BRC Annual Retail Lecture 2010
The high street is under great pressure as a number of major trends continue to work against it, but there is some hope for its future provided retailers can work together to support the UK¬ís town centres. By Glynn Davis
This was the message conveyed by Andy Hornby, group chief executive of Alliance Boots, to attendees of the BRC Annual Retail Lecture 2010 in a low-key presentation that befitted an executive making his first public appearance since being ousted from his role as chief executive of HBoS following its downfall.
“The high street has such a huge social function that it will be here forever but we’ll have to work together [to ensure this]. The growth of property prices, social media, out-of-town developments and online sales are trends that have pushed against the high street,” he stated.
Hornby cited the move of the major supermarkets back into town centres as a positive effect and Alliance Boots’ presence (with its 2,500 stores) on the UK’s high streets as another helping factor as it was often seen as an anchor brand that offered support to many under-pressure town centres.
However, beyond these two contributions, he suggested there was no simple answer to saving the UK’s high streets while such a lot of its problems were structural, with property (and ever-rising rentals) remaining at the heart of the issue.
Hornby’s presentation highlighted many of the social and retail-specific trends that are now taking place in the UK, many of which are increasing the pressure on the high street. These included the growth in online sales that he said could account for as much as 12 per cent of total UK sales over the next couple of years.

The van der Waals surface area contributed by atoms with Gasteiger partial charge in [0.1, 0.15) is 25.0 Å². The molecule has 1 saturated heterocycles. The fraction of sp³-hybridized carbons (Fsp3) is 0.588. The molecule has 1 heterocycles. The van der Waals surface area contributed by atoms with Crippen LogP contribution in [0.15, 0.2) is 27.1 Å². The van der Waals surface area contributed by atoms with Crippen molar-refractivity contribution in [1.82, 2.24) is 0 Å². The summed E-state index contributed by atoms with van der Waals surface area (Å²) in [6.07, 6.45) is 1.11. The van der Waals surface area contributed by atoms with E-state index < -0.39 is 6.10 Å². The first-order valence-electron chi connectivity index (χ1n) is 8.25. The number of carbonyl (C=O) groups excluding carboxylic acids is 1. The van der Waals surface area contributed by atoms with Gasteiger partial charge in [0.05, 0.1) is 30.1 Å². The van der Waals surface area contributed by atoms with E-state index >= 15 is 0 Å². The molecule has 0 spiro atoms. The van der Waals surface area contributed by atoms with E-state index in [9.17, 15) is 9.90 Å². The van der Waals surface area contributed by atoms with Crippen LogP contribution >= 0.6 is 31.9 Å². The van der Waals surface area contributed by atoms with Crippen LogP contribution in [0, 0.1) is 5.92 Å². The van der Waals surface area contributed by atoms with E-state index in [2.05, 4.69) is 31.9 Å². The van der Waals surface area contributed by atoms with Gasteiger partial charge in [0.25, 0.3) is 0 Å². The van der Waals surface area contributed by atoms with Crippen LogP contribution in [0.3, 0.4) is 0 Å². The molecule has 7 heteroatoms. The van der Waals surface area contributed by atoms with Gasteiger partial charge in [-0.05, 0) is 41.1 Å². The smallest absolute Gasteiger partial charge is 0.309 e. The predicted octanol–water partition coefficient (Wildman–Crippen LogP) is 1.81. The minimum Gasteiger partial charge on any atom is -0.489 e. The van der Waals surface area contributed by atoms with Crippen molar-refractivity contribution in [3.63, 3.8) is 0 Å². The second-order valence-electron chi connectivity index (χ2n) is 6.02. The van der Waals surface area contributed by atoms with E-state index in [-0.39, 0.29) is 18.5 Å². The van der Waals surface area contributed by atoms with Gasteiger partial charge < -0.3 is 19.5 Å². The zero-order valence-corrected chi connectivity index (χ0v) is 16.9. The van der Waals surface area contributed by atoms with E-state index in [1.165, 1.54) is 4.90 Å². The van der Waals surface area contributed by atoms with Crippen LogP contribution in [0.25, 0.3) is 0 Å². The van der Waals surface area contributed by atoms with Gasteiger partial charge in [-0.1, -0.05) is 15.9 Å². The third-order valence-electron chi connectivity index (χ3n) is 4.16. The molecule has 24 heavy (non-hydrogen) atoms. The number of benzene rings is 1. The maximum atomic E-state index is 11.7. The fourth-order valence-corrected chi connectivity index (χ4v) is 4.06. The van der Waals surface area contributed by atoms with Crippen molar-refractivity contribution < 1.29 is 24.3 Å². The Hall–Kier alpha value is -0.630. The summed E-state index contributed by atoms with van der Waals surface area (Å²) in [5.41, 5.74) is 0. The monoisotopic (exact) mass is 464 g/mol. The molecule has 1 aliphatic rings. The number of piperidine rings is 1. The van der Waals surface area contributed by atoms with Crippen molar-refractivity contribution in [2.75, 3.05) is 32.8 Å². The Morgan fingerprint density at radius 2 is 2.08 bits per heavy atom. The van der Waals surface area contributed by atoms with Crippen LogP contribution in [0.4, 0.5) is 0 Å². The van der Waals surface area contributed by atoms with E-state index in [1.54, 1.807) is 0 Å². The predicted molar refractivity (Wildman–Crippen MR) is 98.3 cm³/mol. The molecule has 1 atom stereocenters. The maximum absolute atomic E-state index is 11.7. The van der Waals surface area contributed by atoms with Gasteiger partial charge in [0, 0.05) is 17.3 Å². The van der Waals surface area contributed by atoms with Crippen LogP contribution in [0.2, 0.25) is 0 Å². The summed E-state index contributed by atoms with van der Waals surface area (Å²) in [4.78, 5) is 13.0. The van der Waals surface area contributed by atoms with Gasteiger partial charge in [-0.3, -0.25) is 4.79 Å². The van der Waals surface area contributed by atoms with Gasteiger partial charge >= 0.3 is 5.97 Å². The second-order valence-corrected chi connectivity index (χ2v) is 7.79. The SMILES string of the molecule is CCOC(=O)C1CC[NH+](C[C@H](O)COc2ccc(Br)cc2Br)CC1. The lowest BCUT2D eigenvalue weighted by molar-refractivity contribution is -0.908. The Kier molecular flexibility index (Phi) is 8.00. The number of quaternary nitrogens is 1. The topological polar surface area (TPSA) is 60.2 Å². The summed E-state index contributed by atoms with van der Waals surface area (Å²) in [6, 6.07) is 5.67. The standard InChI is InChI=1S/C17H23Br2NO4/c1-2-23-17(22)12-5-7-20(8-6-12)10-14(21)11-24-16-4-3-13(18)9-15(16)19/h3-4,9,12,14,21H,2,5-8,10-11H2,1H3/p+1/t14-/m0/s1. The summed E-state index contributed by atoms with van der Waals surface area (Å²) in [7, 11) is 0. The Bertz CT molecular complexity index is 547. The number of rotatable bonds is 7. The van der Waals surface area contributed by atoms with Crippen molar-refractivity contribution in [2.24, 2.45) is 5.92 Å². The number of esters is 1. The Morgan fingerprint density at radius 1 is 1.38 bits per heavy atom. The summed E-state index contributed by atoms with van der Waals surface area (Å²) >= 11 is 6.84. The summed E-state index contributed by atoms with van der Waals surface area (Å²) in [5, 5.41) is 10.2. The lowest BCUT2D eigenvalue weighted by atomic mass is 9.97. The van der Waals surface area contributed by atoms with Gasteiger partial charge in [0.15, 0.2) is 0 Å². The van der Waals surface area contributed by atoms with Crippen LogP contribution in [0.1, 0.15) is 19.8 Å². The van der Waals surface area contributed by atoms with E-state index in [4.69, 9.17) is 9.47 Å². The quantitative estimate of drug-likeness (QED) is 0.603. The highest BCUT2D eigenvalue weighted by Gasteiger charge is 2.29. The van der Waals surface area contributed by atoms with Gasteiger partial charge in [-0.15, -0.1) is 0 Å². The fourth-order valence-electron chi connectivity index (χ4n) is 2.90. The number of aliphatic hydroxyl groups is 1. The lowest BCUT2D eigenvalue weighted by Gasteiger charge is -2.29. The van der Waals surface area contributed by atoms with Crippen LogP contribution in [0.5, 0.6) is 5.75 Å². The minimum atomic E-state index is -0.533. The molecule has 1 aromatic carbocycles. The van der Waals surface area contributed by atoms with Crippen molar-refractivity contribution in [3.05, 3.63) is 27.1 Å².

Although the growth in out-of-town developments has slowed over the last five years Hornby said it continued to grow: “The sheer speed of growth has been staggering and the average-spend in them is 50 per cent higher than in town centres. Their impact on small stores is very significant and even now the trend continues, but at a slower pace.”
He also pointed to the growth of digital media that is changing the way consumers communicate with each other. Hornby suggested this has significantly affected the level of trust people now place in large organisations like major retailers. “Large organisations need to work on how they communicate with customers,” he stated.
Part of this is driven by digital media placing greater power in the hands of consumers. Although Hornby suggested “we’d sometimes like to turn the clock back” he acknowledged this was not possible and that retailers therefore had to adapt to this power shift in their relationships with customers.
“They have the knowledge and power and we must satisfy them in order to stay ahead,” he told the audience. His recommendation was for retailers to keep their communications “calm and modest”.
This could almost have been the description of the presentational style of Hornby who chose to keep his renowned intellect in check during the lecture, which suggests he recognised the last thing his return to the centre stage needed was fireworks. If the Lecture provided us with one insight it was that he will likely therefore be a very good fit at Alliance Boots.
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